• 27Dec

    Gamer Girl Manifesto

    The video below is awesome. It’s a collection of women talking about being a gamer and what it means to them. I found the video on Sexynerdgirl‘s Youtube account. Maybe go by and give it some love if you like it, because it’s getting slammed in the comments. In fact, don’t read the comments. It’s pretty depressing. But enjoy the video for the great message it has.

3 comments
Trotskygrad
Trotskygrad

The video is disagreeable for 2 reasons:

#1: It fails to recognize the duality of the problem. Attention whores, while a minority in the community, have soured the picture for the entire "gaming girl" demographic. SOME Girls are to fault as well

#2: It's solution fails to recognize the sociology of the internet. Spending time to stand up to a sexist when it's a person you know well is worth it. Standing up to a random person over the internet is a losing battle 99% of the time. It's often better to "not feed the troll" and simply ignore the person.

SimonFraser4
SimonFraser4

#1: Every problem has more than 2 sides, so there's a lot more than a duality to this problem. But in a 3-minute video, you've got to make some choices about to what to focus on and what not to focus on. "Attention whore" is a term used by boys who didn't get enough attention from their mothers - probably bottle-fed - and now they're projecting their frustrations on to anyone who does get attention. "Attention whore" is in the eye of the beholder. In reality there is no such thing as an attention whore. It's a mirage created by the experiences of the beholder.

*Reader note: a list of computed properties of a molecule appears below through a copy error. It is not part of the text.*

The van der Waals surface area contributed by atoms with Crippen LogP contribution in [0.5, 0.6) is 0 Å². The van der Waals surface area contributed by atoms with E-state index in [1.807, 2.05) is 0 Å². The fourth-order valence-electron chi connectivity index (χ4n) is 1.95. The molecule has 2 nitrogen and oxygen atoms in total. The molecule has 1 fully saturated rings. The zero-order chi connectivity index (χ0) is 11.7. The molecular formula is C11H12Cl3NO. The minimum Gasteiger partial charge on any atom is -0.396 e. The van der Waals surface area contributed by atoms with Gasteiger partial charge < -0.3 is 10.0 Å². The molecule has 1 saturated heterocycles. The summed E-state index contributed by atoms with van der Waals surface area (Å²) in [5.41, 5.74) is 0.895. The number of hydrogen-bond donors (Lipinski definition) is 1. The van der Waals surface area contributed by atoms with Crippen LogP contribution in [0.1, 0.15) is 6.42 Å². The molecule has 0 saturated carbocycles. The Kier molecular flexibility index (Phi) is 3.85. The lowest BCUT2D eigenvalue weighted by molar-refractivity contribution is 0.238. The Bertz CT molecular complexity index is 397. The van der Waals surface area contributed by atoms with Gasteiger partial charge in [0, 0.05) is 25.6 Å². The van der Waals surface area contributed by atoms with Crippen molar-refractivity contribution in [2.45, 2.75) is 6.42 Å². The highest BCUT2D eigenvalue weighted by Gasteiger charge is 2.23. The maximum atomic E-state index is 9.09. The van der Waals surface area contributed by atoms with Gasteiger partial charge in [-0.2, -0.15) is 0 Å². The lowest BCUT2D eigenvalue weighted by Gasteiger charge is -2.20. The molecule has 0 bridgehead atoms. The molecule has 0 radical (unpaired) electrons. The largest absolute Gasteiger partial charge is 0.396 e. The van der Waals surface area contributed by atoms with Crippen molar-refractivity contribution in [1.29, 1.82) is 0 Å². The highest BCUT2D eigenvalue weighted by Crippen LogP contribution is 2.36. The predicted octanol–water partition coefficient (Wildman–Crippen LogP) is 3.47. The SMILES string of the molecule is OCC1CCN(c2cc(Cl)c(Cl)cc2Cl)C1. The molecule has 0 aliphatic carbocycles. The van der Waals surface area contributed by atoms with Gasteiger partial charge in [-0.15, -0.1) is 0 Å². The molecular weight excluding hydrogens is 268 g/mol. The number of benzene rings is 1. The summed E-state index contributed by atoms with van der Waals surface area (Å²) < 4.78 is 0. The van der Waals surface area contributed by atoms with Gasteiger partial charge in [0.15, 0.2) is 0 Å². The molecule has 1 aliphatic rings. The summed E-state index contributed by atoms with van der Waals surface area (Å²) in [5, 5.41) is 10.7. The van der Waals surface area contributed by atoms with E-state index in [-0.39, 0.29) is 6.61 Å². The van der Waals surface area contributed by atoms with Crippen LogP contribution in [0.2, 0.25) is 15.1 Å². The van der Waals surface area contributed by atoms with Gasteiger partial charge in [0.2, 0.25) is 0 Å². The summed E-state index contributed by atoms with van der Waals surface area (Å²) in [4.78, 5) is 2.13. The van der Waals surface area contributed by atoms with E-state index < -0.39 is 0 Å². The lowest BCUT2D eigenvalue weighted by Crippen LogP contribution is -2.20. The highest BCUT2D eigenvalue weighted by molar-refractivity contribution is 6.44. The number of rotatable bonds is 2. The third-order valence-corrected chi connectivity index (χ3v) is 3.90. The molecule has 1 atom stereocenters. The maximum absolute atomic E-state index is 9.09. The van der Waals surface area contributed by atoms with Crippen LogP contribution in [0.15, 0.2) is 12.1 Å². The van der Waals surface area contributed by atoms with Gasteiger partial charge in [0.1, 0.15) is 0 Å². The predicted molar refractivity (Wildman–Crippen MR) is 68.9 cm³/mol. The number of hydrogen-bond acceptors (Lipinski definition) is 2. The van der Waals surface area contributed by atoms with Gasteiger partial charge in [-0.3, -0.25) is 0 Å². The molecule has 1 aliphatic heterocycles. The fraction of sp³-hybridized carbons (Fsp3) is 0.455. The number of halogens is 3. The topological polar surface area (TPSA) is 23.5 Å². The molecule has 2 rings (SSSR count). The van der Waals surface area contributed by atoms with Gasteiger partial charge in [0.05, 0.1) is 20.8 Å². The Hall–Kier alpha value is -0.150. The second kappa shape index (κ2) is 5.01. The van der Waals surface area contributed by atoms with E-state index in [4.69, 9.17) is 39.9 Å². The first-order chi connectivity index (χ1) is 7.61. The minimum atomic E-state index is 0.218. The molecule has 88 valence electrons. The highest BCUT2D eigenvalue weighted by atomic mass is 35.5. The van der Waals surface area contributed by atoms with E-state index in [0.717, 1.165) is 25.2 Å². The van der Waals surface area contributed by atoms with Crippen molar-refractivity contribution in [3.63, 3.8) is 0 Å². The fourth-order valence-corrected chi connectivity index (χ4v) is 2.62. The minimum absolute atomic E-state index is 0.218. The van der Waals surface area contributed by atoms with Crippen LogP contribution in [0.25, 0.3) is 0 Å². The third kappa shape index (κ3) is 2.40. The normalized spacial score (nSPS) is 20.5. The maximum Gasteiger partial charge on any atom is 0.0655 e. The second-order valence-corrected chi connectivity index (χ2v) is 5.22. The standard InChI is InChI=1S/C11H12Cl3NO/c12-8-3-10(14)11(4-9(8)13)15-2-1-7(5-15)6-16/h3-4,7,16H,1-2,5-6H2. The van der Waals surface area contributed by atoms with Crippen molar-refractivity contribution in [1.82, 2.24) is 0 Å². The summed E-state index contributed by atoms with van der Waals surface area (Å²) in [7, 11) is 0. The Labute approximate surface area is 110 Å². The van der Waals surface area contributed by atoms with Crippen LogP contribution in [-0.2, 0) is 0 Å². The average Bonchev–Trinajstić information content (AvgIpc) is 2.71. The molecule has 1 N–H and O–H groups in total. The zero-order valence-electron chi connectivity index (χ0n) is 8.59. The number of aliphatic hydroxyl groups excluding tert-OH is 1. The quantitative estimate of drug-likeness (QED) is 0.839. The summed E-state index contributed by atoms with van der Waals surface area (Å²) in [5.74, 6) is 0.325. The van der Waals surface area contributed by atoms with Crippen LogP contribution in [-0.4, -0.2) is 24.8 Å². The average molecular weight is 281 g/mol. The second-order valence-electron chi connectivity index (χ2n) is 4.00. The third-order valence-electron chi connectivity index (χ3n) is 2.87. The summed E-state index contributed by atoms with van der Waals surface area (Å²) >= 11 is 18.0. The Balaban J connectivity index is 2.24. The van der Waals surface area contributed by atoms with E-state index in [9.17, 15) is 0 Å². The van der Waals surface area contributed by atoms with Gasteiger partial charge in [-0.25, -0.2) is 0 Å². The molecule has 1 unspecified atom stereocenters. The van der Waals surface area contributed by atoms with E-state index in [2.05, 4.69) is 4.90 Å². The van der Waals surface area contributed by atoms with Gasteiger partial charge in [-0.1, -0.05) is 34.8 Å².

#2: Standing up to racism and sexism and homophobia is a side effect, it's a secondary goal. The primary goal is not be racist, sexist or homophobic yourself; in other words, to be an example for others. Feeding the trolls can sometimes further a conversation, though there are no guarantees. By not feeding the trolls, the only guarantee is that the conversation will never happen in the first place. It's the conversation that gets ignored, not the person.

stephkaliner
stephkaliner

I disagree. The same could be said of any other fight for equality. I'm sure that fighting for civil rights in the southern United States probably seemed like a losing battle as well...doesn't mean that it's not worth trying to illicit positive change.

And calling a group of women "whores" because they are standing up for themselves? I'd argue that this sentiment IS the problem.

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